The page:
There are current unlimited plans for ADSL but only on low accounts such as 128 kbit/s for 26$/month and 256 kbit/s for 36$/month. ADSL in Lebanon is still suffering from state-owned OGERO's monopoly over the bandwidth and nation-wide corruption, resulting in the worst services at the highest prices (with over 1000% taxation) and lack of competition between ISPs.

To fix the problem, former Minister of Telecommunications Charbel Nahas signed an 18 month contract with Consolidated Engineering & Trading and French/American Company Alcatel-Lucent to install a Fiber Optics grid. According to Nahhas, by the end of 2011 all the areas of Lebanon will have fast internet ranging from 10-15 Mbit/s download, and 20 Mbit/s and more will be available the year after, allowing Lebanon to finally catch up with the rest of the world.

C) Wireless Internet:
Wireless Internet services were offered for the first time in 2005 to palliate for the absence of ADSL infrastructure at the time. It's fees across ISPs revolves around $45/month. Wireless internet is portable: users can connect nearly anywhere through a receiver (connected to the client via USB or Ethernet) and it provides download rates between 512 kbit/s and 1 Mbit/s depending on the chosen plan. Coverage weakens in densely built areas or remote locations. Bandwidth is limited to 3GB (45$/mo) and 5GB (90$/mo) per month, with unlimited bandwidth from midnight till 8AM based on Fair Usage Policy (FUP). Extra bandwidth can be bought at 25$ per 1GB.

Point-to-Point Leased Line fees include:

  • A one time connection fee based on Bit Rate- calculated per Leased Line- (and depending on the Leased Line Bit Rate).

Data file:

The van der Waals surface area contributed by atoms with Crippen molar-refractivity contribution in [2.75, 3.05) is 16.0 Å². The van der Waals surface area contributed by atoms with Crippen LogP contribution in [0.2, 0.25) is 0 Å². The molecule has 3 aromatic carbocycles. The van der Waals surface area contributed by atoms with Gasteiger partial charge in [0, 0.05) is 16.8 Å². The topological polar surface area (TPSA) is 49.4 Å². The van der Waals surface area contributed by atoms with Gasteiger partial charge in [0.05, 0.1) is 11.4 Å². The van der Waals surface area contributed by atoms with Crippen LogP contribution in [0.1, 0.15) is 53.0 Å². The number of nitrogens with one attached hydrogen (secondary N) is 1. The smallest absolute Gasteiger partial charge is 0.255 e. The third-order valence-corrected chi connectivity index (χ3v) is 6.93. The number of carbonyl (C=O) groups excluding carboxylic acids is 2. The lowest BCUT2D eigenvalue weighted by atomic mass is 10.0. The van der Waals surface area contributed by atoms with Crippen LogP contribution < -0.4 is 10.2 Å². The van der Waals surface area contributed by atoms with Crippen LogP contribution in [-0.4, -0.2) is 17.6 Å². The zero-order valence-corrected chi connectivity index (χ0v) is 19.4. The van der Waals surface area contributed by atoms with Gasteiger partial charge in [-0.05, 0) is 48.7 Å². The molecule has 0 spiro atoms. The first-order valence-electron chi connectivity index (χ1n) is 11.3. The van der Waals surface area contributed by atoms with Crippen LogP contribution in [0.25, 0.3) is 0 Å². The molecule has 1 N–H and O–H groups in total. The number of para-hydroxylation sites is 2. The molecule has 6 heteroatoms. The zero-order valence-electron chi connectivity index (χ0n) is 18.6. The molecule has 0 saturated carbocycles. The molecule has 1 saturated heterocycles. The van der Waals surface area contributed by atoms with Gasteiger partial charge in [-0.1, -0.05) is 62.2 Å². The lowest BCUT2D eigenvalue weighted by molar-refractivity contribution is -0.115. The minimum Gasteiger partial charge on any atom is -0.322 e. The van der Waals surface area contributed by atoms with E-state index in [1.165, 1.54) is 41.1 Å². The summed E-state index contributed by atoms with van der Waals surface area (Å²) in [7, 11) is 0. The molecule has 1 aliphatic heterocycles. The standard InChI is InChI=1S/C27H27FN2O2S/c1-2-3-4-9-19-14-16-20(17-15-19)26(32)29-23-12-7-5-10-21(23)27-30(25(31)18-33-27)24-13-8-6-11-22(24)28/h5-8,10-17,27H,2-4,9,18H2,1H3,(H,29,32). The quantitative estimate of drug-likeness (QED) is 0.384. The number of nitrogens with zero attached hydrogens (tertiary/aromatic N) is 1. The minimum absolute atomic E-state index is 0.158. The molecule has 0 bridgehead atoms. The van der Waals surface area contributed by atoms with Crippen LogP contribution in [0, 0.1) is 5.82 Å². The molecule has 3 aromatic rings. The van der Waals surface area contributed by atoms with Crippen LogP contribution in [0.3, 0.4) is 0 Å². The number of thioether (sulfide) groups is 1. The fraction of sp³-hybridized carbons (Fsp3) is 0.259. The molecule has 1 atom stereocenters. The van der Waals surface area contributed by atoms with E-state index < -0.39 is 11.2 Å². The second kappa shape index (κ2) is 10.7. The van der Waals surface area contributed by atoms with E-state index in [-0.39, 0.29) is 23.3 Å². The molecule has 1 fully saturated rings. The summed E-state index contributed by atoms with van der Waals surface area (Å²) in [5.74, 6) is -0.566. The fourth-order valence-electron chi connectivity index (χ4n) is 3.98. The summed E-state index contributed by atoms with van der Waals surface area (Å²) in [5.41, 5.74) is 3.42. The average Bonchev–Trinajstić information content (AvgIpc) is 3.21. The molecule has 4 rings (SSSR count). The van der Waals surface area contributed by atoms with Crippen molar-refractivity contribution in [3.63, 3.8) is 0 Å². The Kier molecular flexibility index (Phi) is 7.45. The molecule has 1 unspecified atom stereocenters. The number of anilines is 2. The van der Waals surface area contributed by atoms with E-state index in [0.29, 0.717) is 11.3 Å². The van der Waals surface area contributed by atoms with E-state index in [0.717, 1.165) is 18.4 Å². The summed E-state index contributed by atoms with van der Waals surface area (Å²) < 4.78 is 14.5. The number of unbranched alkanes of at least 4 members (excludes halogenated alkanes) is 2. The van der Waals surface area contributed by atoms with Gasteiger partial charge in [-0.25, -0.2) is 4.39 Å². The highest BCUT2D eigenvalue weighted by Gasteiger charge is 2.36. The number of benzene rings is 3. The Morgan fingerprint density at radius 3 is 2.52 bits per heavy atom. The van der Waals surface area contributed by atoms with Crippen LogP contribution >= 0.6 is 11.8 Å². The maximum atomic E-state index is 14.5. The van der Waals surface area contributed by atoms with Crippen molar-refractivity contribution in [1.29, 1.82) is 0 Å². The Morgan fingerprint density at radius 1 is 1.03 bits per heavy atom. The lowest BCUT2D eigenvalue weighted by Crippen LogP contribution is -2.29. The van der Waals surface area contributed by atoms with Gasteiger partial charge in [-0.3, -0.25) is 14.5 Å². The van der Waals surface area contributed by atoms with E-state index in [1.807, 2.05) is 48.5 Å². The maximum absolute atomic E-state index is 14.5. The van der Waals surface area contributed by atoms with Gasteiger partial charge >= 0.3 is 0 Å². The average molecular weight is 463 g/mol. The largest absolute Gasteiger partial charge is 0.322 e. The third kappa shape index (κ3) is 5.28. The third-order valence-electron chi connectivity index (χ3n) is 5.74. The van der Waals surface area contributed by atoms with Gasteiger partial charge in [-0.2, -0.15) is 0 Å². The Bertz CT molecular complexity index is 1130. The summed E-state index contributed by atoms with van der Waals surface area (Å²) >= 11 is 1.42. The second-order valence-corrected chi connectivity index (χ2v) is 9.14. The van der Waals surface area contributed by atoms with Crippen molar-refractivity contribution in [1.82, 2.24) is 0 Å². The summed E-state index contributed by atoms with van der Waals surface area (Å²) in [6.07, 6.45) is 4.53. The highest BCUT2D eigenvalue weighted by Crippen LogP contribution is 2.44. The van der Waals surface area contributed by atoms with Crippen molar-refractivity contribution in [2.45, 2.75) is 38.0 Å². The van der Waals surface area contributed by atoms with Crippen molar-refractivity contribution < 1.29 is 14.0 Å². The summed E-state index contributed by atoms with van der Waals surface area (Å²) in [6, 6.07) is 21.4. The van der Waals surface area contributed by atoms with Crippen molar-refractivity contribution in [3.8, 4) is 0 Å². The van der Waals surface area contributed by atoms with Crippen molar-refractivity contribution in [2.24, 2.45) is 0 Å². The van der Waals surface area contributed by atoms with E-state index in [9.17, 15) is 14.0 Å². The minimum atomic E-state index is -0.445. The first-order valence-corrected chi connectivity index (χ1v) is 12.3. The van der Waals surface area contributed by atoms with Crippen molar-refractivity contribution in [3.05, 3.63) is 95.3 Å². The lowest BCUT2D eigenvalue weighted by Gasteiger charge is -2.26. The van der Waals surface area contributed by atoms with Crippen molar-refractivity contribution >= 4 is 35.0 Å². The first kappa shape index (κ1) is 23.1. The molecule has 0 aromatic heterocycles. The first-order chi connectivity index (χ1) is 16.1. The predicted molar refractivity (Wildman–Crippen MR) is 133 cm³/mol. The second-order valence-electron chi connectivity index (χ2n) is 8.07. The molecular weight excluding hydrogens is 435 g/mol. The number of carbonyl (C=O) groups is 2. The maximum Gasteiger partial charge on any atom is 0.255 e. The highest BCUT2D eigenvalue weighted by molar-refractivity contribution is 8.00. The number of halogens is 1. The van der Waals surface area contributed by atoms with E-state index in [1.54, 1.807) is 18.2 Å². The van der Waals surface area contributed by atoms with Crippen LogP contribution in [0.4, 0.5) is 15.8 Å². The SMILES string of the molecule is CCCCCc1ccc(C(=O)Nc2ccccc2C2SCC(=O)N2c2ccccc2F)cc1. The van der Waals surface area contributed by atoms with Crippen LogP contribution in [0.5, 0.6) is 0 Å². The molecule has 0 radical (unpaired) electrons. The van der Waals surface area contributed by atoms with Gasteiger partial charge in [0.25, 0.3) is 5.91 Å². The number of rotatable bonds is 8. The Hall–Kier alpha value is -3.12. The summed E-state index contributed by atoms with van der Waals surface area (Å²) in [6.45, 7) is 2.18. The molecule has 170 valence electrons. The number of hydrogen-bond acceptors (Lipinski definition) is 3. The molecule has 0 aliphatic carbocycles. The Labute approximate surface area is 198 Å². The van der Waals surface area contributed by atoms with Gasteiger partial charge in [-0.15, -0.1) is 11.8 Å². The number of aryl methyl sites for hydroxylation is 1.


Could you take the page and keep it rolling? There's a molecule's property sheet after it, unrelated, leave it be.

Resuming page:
• A recurring monthly fee with a fixed component which is based on Bit Rate, and a variable component based on Bit Rate and distance.[3]

There are 17 licensed ISPs (Internet Services Providers) and 9 licensed DSPs (Data Service Providers) operating in Lebanon.

Broadband Plus, ComNet, Farah Net, Fiberlink Networks (NewCom), IDM, Keblon, Lebanon OnLine, Masco Group, Moscanet (Wise), Onet Plus, Pro Services, Sodetel, Solidere, Terranet, Transmog (Cyberia), Tri Network Consultants, Virtual ISP (VISP).

Cable One, Cedarcom, GlobalCom Data Services, Pesco, Sodetel, Solidere, LCNC S.A.L., TRISAT S.A.R.L., Waves S.A.L.

For more information about the licensed ISPs/DSPs, you can visit TRA website

As of 2009 Lebanon has 950000 internet users or 24% of the population.

As of June 2011 Lebanon has 1,201,820, 29.0% penetration rate [4]

Broadband Decree passed

The cabinet of ministers passed a decree on August 23, 2011 to increase the current speeds of Internet connection setting the minimum speed to 1Mbit/s in addition to lowering the prices. The decree was presented by telecommunication minister Nicolas Sahnaoui.


  1. ^ CIA World Factbook, 2009.
  2. ^ World Radio Television Handbook (WRTH), 2005.
  3. ^, Fees and Tariffs (Local link) Point-to-Point Analog and Digital Leased Lines (valid from 15 July 2006). Retrieved on 2008-06-26.
  4. ^ Internet World Stats, 2011.

Much of the information in this article is adapted from the CIA World Factbook.

External links

Wikimedia Foundation. 2010.